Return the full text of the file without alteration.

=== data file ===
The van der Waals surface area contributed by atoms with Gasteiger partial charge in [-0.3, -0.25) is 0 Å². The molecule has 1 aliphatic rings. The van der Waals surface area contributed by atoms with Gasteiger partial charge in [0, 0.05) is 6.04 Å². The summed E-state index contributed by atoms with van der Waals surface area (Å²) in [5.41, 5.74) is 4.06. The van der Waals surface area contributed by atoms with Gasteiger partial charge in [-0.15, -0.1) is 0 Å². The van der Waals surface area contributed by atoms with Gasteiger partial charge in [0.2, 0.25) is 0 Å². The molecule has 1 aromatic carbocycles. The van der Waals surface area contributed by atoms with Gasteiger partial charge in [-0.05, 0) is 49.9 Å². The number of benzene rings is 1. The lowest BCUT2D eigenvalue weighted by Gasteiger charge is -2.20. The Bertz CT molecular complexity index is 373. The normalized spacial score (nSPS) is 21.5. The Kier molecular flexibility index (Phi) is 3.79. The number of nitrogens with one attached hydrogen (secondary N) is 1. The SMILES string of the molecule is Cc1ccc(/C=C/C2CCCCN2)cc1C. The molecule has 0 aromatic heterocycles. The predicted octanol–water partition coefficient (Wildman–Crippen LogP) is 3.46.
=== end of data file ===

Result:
The van der Waals surface area contributed by atoms with Gasteiger partial charge in [-0.3, -0.25) is 0 Å². The molecule has 1 aliphatic rings. The van der Waals surface area contributed by atoms with Gasteiger partial charge in [0, 0.05) is 6.04 Å². The summed E-state index contributed by atoms with van der Waals surface area (Å²) in [5.41, 5.74) is 4.06. The van der Waals surface area contributed by atoms with Gasteiger partial charge in [-0.15, -0.1) is 0 Å². The van der Waals surface area contributed by atoms with Gasteiger partial charge in [0.2, 0.25) is 0 Å². The molecule has 1 aromatic carbocycles. The van der Waals surface area contributed by atoms with Gasteiger partial charge in [-0.05, 0) is 49.9 Å². The number of benzene rings is 1. The lowest BCUT2D eigenvalue weighted by Gasteiger charge is -2.20. The Bertz CT molecular complexity index is 373. The normalized spacial score (nSPS) is 21.5. The Kier molecular flexibility index (Phi) is 3.79. The number of nitrogens with one attached hydrogen (secondary N) is 1. The SMILES string of the molecule is Cc1ccc(/C=C/C2CCCCN2)cc1C. The molecule has 0 aromatic heterocycles. The predicted octanol–water partition coefficient (Wildman–Crippen LogP) is 3.46.